Multilevel determinants of childhood undernutrition among low-income urban and rural households in the Philippines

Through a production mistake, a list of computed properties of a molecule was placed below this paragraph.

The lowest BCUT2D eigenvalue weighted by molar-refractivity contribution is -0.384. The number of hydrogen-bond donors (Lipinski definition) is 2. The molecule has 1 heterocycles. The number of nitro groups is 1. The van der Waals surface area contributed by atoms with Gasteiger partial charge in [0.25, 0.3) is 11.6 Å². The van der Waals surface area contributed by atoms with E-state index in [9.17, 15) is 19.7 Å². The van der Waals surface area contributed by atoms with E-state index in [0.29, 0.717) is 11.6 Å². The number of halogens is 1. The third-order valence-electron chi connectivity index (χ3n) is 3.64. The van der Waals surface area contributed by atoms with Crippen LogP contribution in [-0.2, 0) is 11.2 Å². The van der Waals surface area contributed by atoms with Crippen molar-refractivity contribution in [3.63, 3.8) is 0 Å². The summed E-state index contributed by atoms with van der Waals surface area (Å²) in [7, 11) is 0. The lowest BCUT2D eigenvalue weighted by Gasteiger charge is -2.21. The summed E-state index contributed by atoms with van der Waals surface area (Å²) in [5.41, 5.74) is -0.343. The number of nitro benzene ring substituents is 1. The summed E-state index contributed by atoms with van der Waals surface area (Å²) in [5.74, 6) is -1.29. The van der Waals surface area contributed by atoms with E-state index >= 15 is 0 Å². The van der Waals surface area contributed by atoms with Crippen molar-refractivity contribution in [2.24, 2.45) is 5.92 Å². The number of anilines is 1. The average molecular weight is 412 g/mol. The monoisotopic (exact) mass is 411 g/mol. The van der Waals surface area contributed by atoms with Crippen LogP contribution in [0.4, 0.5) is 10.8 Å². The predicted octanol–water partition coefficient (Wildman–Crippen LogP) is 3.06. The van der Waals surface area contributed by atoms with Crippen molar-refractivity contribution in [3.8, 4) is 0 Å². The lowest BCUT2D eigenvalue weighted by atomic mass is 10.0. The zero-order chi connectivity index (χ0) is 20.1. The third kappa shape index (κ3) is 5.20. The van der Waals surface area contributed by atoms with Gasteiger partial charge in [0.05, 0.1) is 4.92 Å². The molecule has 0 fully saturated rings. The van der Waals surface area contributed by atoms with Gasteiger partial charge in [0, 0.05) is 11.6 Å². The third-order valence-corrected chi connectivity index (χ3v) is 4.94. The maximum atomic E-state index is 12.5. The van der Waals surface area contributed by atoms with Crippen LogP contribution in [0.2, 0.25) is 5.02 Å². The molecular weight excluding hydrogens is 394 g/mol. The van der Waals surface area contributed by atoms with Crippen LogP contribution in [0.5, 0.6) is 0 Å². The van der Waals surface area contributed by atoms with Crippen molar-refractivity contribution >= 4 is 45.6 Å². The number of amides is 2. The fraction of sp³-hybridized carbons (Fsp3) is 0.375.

Poverty plays a large role in childhood undernutrition; however, the interplay between context-specific economic, environmental, and social factors and food decisions of Philippine low-income households has yet to be fully explored, especially given wide variation between the characteristics of the country’s rural and urban areas. This paper aimed to identify and compare pathways of childhood undernutrition among 308 rural and 310 urban children from low-income households in the Philippines. Urban families utilized cheap processed-foods that shaped children’s dietary preferences towards sugars and fats, leading to vegetable avoidance and poor micronutrient adequacy. Rural households generally relied on home food production. However, rather than mitigate threats to undernutrition, agriculture heightened rural households’ risk to food insecurity, as the Philippines is vulnerable to crop-destroying tropical storms. Geographically-isolated rural communities were particularly disadvantaged because members had limited livelihood opportunities and could not access most social protection programs. Our findings suggest the need to strengthen local governance institutions to implement context-specific multisectoral interventions.